In a decidedly unexpected move, the Bank of England (BoE) is, on the one hand, raising interest rates to fight inflation and on the other, printing money (which is usually at odds with the previous move) to support the real economy.
New moves for the Bank of England’s monetary policy
The reign of King Charles III, having weathered the change to the country’s government after the resignation of Boris Johnson and to the throne following the painful passing of Queen Elizabeth II who was succeeded by her son, had shown hesitancy when it opted to raise interest rates by only 50 basis points last week, demonstrating that it was afraid of the markets.
Despite the fact that the previous rate hike had also been in line with the last one, investors saw some uncertainty on the part of the British government, a heavier hand in the fight against inflation was desirable given the excellent results the United States of America is achieving to the tune of 75 basis point hikes.
In a turn not seen in decades, the pound had raised rates to 175 basis points overall, recovering somewhat over the dollar and placing itself as third in the special reserve currency which see the US dollar first by a 40% gap, the euro at 20% and the pound at 5%.
The policy direction, albeit tentative, is to fight inflation without ifs and buts, yet a short circuit has occurred.
Perhaps due to divergent views, the expansionary wing got its way by blocking the budget reduction talk scheduled for 29 September and that is how the British government announced the era of Quantitative Easing.
Q.E. (Quantitative Easing) is the practice whereby the state prints currency in order to support the real economy, it is not usually used at the same time as a central bank rate hike phase, in fact the exact opposite of Q.E. is done at this stage, namely, Quantitative Tightening.
The path taken by London is actually, although rare, not new; other governments such as Turkey or El Salvador have followed this path albeit with distinctions.
Erdogan, the president of Turkey, is grappling with record inflation worldwide (over 80%) but nevertheless has decided to leave rates unchanged while El Salvador also gripped by huge inflation has opted to go all in on the systematic purchase of Bitcoin.
Inflation and geopolitical uncertainty
In a situation where the difficulty in obtaining raw materials coexists, the bear market dominates all markets and the high energy price hits households hard, inflation is certainly the starting point, public enemy number one to be annihilated.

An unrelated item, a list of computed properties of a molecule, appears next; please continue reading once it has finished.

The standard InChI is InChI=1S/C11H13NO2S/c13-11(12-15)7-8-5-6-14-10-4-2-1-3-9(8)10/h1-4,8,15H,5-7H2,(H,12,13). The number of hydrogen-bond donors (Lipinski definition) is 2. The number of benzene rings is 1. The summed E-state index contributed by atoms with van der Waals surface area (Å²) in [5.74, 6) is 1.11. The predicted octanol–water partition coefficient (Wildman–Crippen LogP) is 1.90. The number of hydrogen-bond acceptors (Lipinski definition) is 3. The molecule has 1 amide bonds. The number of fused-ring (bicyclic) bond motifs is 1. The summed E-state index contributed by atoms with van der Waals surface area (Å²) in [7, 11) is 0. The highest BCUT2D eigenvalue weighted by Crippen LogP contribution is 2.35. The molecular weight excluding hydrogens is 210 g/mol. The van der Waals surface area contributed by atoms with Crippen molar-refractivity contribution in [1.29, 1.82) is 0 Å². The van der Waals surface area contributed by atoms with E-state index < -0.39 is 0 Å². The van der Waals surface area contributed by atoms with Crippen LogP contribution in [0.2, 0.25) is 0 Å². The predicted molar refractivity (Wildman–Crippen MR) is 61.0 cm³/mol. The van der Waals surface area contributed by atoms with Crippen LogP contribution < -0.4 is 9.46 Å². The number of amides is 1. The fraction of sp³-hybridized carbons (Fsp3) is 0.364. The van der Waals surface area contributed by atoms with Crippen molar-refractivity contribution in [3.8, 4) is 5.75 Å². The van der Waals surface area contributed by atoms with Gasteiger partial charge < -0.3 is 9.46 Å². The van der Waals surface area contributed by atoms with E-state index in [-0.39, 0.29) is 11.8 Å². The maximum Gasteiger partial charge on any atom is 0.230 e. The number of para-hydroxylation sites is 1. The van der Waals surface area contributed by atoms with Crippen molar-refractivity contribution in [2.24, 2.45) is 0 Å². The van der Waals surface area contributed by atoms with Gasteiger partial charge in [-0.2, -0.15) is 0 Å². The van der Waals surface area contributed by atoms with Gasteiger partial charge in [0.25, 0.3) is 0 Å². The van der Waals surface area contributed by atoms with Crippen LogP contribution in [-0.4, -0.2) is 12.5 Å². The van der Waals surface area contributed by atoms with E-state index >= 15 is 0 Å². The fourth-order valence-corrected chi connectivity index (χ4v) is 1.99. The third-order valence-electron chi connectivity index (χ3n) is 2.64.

To this end, almost all Central Banks in countries around the world, both Western and Asian, have opted for an aggressive economic policy of sharp rate hikes, which from experience and from economics textbooks turns out to be the most effective move in fighting the evil that grips commodity prices.
Inflation can have different causes and different strategies may not necessarily fail, far from it.
The United States of America has been plagued by demand inflation for example, while in Europe the problem is the access to raw materials and the cost of energy, which despite increases all over the world, due to the war in Ukraine is experiencing major spikes especially in the old continent.
Rounding out the picture are countries such as Turkey mentioned above or El Salvador that have been living with this problem for years and have chosen to intervene on problems that are more important to the governments of their respective countries such as public debt, reconstruction of society including employment, and geopolitics.
The case of the United Kingdom, however, is news not only for the strategic choice of printing money to support the economy when the cure would be to raise rates but it is the first time that a country so important to the economy of the European continent and the world (the pound has reached 7% of the world’s economy) has done so.
To be fair, it must be said that a rate hike is not a totally abandoned path on the part of the Bank of England but raising rates by 50 basis points at every meeting is certainly not in step with the actions of other central banks of major countries such as the United States or Europe or China itself.
The priority that the new British government is considering is to save the country’s economy, and for that it is acting in two directions, one will be the one mentioned above of supporting the economic fabric by injecting liquidity, and the other is tax and utility bill easing for citizens and businesses, which will hopefully contribute greatly to boosting the Kingdom’s consumption.
Thus, priorities are dividing the world, a world that in addition to economic problems is also coming to terms with the danger of a third world war in light of the recent events in Ukraine and Putin’s announcement of a partial mobilization of Russian power with the deployment of 300,000 new soldiers in the country east of Europe for the final campaign to conquer the country.